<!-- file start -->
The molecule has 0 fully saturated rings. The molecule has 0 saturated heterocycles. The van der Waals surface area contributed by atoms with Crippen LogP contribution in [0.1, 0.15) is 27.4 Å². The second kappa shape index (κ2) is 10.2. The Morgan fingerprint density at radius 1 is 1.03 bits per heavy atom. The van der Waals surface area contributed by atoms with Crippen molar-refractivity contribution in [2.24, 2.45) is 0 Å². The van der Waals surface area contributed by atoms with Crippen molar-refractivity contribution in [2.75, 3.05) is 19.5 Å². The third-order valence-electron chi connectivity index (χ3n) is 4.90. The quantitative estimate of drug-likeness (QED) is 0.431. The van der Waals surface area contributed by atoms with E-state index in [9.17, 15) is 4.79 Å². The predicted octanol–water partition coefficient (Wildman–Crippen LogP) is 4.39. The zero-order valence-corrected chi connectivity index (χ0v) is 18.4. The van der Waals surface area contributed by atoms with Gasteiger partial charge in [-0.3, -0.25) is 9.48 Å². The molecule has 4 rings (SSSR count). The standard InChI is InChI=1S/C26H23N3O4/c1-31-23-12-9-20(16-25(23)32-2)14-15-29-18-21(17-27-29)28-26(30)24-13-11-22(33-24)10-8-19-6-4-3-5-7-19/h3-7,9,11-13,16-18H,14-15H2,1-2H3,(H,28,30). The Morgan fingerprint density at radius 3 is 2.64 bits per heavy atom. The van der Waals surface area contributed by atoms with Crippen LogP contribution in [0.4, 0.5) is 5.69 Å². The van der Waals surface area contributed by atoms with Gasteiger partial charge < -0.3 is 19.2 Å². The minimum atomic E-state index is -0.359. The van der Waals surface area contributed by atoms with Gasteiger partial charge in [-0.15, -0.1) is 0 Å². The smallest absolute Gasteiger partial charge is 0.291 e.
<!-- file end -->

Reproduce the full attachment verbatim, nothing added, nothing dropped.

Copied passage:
The molecule has 0 fully saturated rings. The molecule has 0 saturated heterocycles. The van der Waals surface area contributed by atoms with Crippen LogP contribution in [0.1, 0.15) is 27.4 Å². The second kappa shape index (κ2) is 10.2. The Morgan fingerprint density at radius 1 is 1.03 bits per heavy atom. The van der Waals surface area contributed by atoms with Crippen molar-refractivity contribution in [2.24, 2.45) is 0 Å². The van der Waals surface area contributed by atoms with Crippen molar-refractivity contribution in [2.75, 3.05) is 19.5 Å². The third-order valence-electron chi connectivity index (χ3n) is 4.90. The quantitative estimate of drug-likeness (QED) is 0.431. The van der Waals surface area contributed by atoms with E-state index in [9.17, 15) is 4.79 Å². The predicted octanol–water partition coefficient (Wildman–Crippen LogP) is 4.39. The zero-order valence-corrected chi connectivity index (χ0v) is 18.4. The van der Waals surface area contributed by atoms with Gasteiger partial charge in [-0.3, -0.25) is 9.48 Å². The molecule has 4 rings (SSSR count). The standard InChI is InChI=1S/C26H23N3O4/c1-31-23-12-9-20(16-25(23)32-2)14-15-29-18-21(17-27-29)28-26(30)24-13-11-22(33-24)10-8-19-6-4-3-5-7-19/h3-7,9,11-13,16-18H,14-15H2,1-2H3,(H,28,30). The Morgan fingerprint density at radius 3 is 2.64 bits per heavy atom. The van der Waals surface area contributed by atoms with Crippen LogP contribution in [0.4, 0.5) is 5.69 Å². The van der Waals surface area contributed by atoms with Gasteiger partial charge < -0.3 is 19.2 Å². The minimum atomic E-state index is -0.359. The van der Waals surface area contributed by atoms with Gasteiger partial charge in [-0.15, -0.1) is 0 Å². The smallest absolute Gasteiger partial charge is 0.291 e.